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Lower Extremity Superficial Lymph Glands and Lymphatic Vessels

The inguinal glands (lymphoglandulæ inguinales) (Fig. 610), from twelve to twenty in number, are situated at the upper part of the femoral triangle. They may be divided into two groups by a horizontal line at the level of the termination of the great saphenous vein; those lying above this line are termed the superficial inguinal glands, and those below it the subinguinal glands, the latter group consisting of a superficial and a deep set.

Superficial Inguinal Glands form a chain immediately below the inguinal ligament. They receive as afferents lymphatic vessels from the integument of the penis, scrotum, perineum, buttock, and abdominal wall below the level of the umbilicus.

Superficial Subinguinal Glands (lymphoglandulæ subinguinales superficiales) are placed on either side of the upper part of the great saphenous vein; their efferents consist chiefly of the superficial lymphatic vessels of the lower extremity; but they also receive some of the vessels which drain the integument of the penis, scrotum, perineum, and buttock.


The Lymphatic Vessels of the Lower Extremity The lymphatic vessels of the lower extremity consist of two sets, superficial and deep, and in their distribution correspond closely with the veins.


The superficial lymphatic vessels lie in the superficial fascia, and are divisible into two groups: a medial, which follows the course of the great saphenous vein, and a lateral, which accompanies the small saphenous vein. The vessels of the medial group (Fig. 610) are larger and more numerous than those of the lateral group, and commence on the tibial side and dorsum of the foot; they ascend both in front of and behind the medial malleolus, run up the leg with the great saphenous vein, pass with it behind the medial condyle of the femur, and accompany it to the groin, where they end in the subinguinal group of superficial glands. The vessels of the lateral group arise from the fibular side of the foot; some ascend in front of the leg, and, just below the knee, cross the tibia to join the lymphatics on the medial side of the thigh; others pass behind the lateral malleolus, and, accompanying the small saphenous vein, enter the popliteal glands.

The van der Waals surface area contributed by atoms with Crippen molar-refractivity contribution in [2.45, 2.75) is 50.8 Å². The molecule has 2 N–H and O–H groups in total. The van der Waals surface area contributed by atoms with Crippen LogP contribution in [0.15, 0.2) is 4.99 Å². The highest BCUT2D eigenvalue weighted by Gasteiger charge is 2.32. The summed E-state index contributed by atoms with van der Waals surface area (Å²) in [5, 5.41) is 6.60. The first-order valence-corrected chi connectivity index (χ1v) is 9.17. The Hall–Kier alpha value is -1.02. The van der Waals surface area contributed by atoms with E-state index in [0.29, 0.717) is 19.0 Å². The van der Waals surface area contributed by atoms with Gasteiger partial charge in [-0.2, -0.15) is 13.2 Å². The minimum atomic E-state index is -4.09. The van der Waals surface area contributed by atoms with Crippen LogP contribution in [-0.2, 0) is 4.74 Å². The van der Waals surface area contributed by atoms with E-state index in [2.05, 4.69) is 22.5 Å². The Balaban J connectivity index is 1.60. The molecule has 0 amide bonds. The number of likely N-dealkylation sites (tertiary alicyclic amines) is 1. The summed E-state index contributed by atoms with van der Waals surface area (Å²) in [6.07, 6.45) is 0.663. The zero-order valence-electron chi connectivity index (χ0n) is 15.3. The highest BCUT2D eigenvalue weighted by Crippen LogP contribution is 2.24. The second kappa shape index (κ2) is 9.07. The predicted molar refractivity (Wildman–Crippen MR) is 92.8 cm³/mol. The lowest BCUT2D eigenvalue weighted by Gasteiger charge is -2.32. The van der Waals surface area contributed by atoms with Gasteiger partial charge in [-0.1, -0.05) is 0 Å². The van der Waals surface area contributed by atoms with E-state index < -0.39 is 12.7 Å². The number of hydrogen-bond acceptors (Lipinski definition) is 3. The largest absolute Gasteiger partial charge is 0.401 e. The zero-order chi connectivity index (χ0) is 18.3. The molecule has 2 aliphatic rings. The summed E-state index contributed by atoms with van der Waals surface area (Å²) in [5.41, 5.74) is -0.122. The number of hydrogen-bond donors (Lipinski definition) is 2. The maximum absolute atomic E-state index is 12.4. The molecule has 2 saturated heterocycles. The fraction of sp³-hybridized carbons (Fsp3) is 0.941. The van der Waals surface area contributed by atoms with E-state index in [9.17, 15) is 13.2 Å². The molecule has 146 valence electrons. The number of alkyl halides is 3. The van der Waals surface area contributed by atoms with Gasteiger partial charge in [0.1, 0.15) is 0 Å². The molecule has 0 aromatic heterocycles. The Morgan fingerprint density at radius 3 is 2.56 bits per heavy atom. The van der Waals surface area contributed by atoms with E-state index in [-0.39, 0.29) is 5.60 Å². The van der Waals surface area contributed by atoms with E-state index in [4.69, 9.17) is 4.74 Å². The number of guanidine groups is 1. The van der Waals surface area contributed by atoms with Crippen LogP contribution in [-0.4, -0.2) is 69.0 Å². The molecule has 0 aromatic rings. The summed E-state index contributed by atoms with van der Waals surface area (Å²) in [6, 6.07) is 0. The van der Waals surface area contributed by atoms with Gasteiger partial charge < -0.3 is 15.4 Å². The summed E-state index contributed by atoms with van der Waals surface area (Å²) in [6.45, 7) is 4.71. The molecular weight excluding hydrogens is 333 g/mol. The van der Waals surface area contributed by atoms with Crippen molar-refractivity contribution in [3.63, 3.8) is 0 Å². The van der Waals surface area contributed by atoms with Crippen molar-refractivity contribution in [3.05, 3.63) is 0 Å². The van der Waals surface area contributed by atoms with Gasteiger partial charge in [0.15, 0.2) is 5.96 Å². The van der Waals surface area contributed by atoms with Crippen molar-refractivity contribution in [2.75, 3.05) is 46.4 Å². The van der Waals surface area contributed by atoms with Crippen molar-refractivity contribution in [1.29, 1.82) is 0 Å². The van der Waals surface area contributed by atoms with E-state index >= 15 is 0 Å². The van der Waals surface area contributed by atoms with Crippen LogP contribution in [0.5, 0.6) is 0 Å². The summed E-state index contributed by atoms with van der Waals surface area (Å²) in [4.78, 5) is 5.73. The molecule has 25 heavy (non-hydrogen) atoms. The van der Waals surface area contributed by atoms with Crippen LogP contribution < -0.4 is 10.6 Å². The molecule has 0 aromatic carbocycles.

(Text from Gray's Anatomy 1918)



Gray's Lymphatic Anatomy: 592 Primary lymph sacs | 593 Lymph capillaries of the human conjunctiva | 594 Lymph capillaries from the human scrotum | 595 Lymph capillaries of the sole of the human foot | 596 Section through human tongue | 597 Lymph gland (Node) | 598 Lymph gland tissue | 599 Thoracic and right lymphatic ducts | 600 Modes of origin of thoracic duct | 601 Terminal collecting trunks of right side | 602 Lymph glands of the head | 603 Lymphatics of pharynx | 604 Lymphatics of the face | 605 Lymphatics of the Tongue | 606 Lymph glands of the upper extremity | 607 Lymphatics of the mamma | 608 Lymphatic vessels of the dorsal hand surface | 609 Lymph glands of popliteal fossa | 610 Superficial lymph glands and vessels of the lower extremity | 611 Parietal lymph glands of the pelvis | 612 Iliopelvic glands | 613 Lymphatics of stomach | 614 Lymphatics of stomach | 615 Lymphatics of cecum and vermiform process | 616 Lymphatics of cecum and vermiform process | 617 Lymphatics of Colon | 618 Lymphatic of the Bladder | 619 Lymphatics of the Prostate | 620 Lymphatics of the Uterus | 621 Lymphatics of the thorax and abdomen | 622 Tracheobronchial Lymph Glands | Gray's Anatomy | Historic Disclaimer | Lymphatic Development



Gray's Images: Development | Lymphatic | Neural | Vision | Hearing | Somatosensory | Integumentary | Respiratory | Gastrointestinal | Urogenital | Endocrine | Surface Anatomy | iBook | Historic Disclaimer
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Reference

Gray H. Anatomy of the human body. (1918) Philadelphia: Lea & Febiger.


Cite this page: Hill, M.A. (2024, May 29) Embryology Gray0610.jpg. Retrieved from https://embryology.med.unsw.edu.au/embryology/index.php/File:Gray0610.jpg

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